1 of 4 new jobs added nationwide in November were in Florida

TALLAHASSEE – One out of every four jobs added in the United States in November were in Florida, according to numbers released by the state Friday.

The United States added 210,000 jobs in November. Florida alone added 51,100.

That means a state that comprises just 6% of the US population, made up nearly 25% of all job gains.

Gov. Ron DeSantis was quick to tout the news.

“We’re a massive country. Over 330 million people. Two hundred thousand jobs, you know, that’s not a lot for the whole country, and of that, for Florida to be over 50,000, you know, it just shows that the policies matter,” DeSantis said in a press conference Friday morning.

State economists report the problem in Florida continues to be a lack of workers, not job openings.

“We’re really starting to see a large number of job openings and employers are saying it’s difficult to find folks to fill those jobs,” said Department of Economic Opportunity Chief Economist Adrienne Johnston.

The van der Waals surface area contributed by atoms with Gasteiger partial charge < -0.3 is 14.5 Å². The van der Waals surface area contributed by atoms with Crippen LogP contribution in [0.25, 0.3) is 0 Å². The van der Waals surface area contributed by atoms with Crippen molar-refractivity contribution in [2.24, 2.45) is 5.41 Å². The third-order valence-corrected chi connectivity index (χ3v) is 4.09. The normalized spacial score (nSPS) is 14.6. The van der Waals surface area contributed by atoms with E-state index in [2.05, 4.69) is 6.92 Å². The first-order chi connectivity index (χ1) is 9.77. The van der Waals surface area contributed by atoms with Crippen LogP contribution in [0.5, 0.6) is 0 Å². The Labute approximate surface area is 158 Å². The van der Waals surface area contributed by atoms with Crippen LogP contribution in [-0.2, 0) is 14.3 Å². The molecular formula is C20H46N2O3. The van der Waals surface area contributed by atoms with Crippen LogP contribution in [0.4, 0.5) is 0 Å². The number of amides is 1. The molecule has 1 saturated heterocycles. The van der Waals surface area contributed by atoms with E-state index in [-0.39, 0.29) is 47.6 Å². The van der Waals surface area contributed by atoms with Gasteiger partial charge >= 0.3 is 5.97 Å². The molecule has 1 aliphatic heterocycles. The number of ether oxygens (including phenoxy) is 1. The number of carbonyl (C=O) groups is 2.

The state’s job market is more than 90% recovered from pre-pandemic levels, but economists are optimistic a full recovery isn’t far off.

“At the current pace, we expect to see us reach those peak employment levels very soon,” said Johnston.

While some sectors like leisure and hospitality still have a long way to go to reach pre-pandemic employment levels, others like trade and transportation, construction, finance and professional and business services have already exceeded pre-pandemic job numbers.

“That shows a little bit of a shift in the economy a little bit more broadly kind of when you step back and look at it,” said Johnston.

Even though the state’s unemployment rate dropped by a tenth of a percent down to 4.5%, it is slightly higher than the national average of 4.2%.

Currently, there are 483,000 Floridians classified as unemployed.

And with a wither surge from the Omicron variant looming on the horizon, the governor doubled down Friday on his commitment to protect Floridians’ jobs by shielding them from heavy handed mandates.